Despite the many rumours surrounding her past – primarily that she was a prostitute – there is no Biblical evidence to show exactly what had happened to Mary before she met Jesus. All we are told is during Jesus’ ministry ‘Mary (called Magdalene) from whom seven spirits had come out’ travelled with Him (Luke 8:2). This could mean anything from mental illness, to sexual sin, to physical pain. What’s important is that she was healed, and followed Jesus to give back the grace that had been given to her.
Her utter devotion to the Lord is evident through her persistence in waiting for Him. We’re told that she ‘came early to the tomb, while it was still dark’ (John 20:1). Already we see her commitment to her Lord and Saviour, but later he servant heart is shown even more clearly when she says to the man she presumes to be the gardener: ‘Sir, if you have carried him away, tell me where you have put him, and I will get him’ (John 20:15). The distance she may have to travel or physical challenge of retrieving the body doesn’t cross her mind: in that instance she knows instinctively that she would do anything for Jesus.
Upon His resurrection, Jesus could have appeared to anyone, anywhere, at any time. Yet He chose Mary to be the first person to see Him in His glorified state. Space and time are nothing to God: it’s not merely a coincidence that He appeared to who He did, when He did! This was perhaps the ultimate reflection of His radical respect for, and relationship with, women.
She was so excited that she could not contain her enthusiasm, and rushed to bring the Good News to the disciples. Bernard of Clairvaux called her ‘the apostle to the apostles’. She was the mediator between Christ and His disciples: she was the first to believe that He had fulfilled His promise, and she was the one to proclaim that fulfilment to the others. Without a shadow of a doubt she proclaimed ‘I have seen the Lord’ (John 20:18).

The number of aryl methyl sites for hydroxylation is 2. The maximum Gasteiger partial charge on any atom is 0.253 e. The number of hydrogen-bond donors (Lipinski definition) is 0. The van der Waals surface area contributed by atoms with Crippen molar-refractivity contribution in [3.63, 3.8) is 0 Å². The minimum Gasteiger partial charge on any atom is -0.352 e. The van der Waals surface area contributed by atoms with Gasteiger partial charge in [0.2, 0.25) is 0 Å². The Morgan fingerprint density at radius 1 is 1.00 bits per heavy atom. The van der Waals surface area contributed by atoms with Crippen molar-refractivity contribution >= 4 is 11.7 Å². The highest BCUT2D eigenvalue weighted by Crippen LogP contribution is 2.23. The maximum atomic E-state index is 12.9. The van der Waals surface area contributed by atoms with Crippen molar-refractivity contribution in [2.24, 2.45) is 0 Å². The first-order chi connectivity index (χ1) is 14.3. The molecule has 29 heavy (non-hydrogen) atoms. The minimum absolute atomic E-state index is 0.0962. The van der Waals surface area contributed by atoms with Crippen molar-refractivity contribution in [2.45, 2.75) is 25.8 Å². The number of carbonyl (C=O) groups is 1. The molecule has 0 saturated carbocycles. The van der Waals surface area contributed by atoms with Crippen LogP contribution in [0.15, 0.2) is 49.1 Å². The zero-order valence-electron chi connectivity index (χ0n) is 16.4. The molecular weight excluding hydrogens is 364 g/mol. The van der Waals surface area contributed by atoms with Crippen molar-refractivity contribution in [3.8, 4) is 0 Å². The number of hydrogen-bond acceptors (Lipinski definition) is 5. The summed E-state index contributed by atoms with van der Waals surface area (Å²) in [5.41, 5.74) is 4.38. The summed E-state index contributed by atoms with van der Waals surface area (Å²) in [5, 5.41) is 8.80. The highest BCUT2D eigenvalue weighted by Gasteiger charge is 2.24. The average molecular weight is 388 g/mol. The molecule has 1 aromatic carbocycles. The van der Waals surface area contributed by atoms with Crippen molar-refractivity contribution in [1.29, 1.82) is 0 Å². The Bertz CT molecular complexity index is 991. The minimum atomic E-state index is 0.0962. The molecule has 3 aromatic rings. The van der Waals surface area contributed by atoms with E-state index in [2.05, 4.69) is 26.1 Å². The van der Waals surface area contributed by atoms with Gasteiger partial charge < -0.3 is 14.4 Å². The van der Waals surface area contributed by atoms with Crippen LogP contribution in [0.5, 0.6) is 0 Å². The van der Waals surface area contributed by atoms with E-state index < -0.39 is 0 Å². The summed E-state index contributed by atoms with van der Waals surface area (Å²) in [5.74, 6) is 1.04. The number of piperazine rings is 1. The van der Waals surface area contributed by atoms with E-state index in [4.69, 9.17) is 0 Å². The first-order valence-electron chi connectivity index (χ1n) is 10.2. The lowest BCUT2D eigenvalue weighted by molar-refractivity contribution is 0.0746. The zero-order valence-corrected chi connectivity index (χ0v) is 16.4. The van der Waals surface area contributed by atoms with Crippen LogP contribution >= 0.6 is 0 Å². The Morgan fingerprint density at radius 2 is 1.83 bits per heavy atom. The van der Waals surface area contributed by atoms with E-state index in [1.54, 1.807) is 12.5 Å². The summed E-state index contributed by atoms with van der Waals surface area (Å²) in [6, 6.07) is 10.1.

Mary Magdalene recognised that once she had encountered the Lord her life was no longer her own. She dedicated every moment to serving Him while He was alive, and declaring the joy brought by the time spent with Him once He was gone. She gave everything she had and everything she was to the Lord, echoing His mother Mary’s ‘Yes’ to God’s will.
Every Easter, in fact in every mass, we witness the same resurrection that Mary did – and yet our enthusiasm isn’t always as evident or unstoppable. We have received the same Good News, the same freedom, and the same redemption… and the only sufficient reaction is one of sheer passion, joy and unbridled desire to spread the word!
As people who have encountered the Lord we, too, have a duty to share His love with others. Of course, we are called to share the gospel with those who haven’t heard it, but we are also called to minister to fellow Christians. Just as Mary ministered to those who would then take Christ’s message to the nations, we must support each other in our ministries and anoint each other to carry the news of Christ’s resurrection to the world.